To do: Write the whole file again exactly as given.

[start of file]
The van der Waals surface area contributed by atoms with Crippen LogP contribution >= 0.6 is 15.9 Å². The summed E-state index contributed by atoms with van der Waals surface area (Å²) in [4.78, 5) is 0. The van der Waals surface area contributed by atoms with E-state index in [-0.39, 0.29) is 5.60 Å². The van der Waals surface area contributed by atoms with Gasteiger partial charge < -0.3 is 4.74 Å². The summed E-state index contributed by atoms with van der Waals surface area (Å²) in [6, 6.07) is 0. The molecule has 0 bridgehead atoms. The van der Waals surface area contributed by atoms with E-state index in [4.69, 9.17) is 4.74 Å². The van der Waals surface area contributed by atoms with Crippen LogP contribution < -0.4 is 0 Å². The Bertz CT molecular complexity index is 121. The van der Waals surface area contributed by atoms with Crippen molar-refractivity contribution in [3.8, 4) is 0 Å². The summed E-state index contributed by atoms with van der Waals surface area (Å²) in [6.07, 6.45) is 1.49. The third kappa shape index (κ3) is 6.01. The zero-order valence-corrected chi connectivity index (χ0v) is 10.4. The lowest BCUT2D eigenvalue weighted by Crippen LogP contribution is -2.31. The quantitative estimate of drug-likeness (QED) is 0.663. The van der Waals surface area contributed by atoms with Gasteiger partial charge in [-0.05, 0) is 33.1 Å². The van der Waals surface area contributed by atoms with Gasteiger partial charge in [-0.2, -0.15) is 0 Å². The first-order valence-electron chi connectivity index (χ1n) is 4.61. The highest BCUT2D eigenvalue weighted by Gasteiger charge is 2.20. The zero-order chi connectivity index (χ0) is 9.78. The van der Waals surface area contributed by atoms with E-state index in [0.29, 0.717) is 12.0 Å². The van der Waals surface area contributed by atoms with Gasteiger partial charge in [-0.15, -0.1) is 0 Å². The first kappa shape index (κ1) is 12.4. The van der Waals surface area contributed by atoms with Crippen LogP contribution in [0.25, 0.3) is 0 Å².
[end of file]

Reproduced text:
The van der Waals surface area contributed by atoms with Crippen LogP contribution >= 0.6 is 15.9 Å². The summed E-state index contributed by atoms with van der Waals surface area (Å²) in [4.78, 5) is 0. The van der Waals surface area contributed by atoms with E-state index in [-0.39, 0.29) is 5.60 Å². The van der Waals surface area contributed by atoms with Gasteiger partial charge < -0.3 is 4.74 Å². The summed E-state index contributed by atoms with van der Waals surface area (Å²) in [6, 6.07) is 0. The molecule has 0 bridgehead atoms. The van der Waals surface area contributed by atoms with E-state index in [4.69, 9.17) is 4.74 Å². The van der Waals surface area contributed by atoms with Crippen LogP contribution < -0.4 is 0 Å². The Bertz CT molecular complexity index is 121. The van der Waals surface area contributed by atoms with Crippen molar-refractivity contribution in [3.8, 4) is 0 Å². The summed E-state index contributed by atoms with van der Waals surface area (Å²) in [6.07, 6.45) is 1.49. The third kappa shape index (κ3) is 6.01. The zero-order valence-corrected chi connectivity index (χ0v) is 10.4. The lowest BCUT2D eigenvalue weighted by Crippen LogP contribution is -2.31. The quantitative estimate of drug-likeness (QED) is 0.663. The van der Waals surface area contributed by atoms with Gasteiger partial charge in [-0.05, 0) is 33.1 Å². The van der Waals surface area contributed by atoms with Gasteiger partial charge in [-0.2, -0.15) is 0 Å². The first-order valence-electron chi connectivity index (χ1n) is 4.61. The highest BCUT2D eigenvalue weighted by Gasteiger charge is 2.20. The zero-order chi connectivity index (χ0) is 9.78. The van der Waals surface area contributed by atoms with E-state index in [0.29, 0.717) is 12.0 Å². The van der Waals surface area contributed by atoms with Gasteiger partial charge in [-0.15, -0.1) is 0 Å². The first kappa shape index (κ1) is 12.4. The van der Waals surface area contributed by atoms with Crippen LogP contribution in [0.25, 0.3) is 0 Å².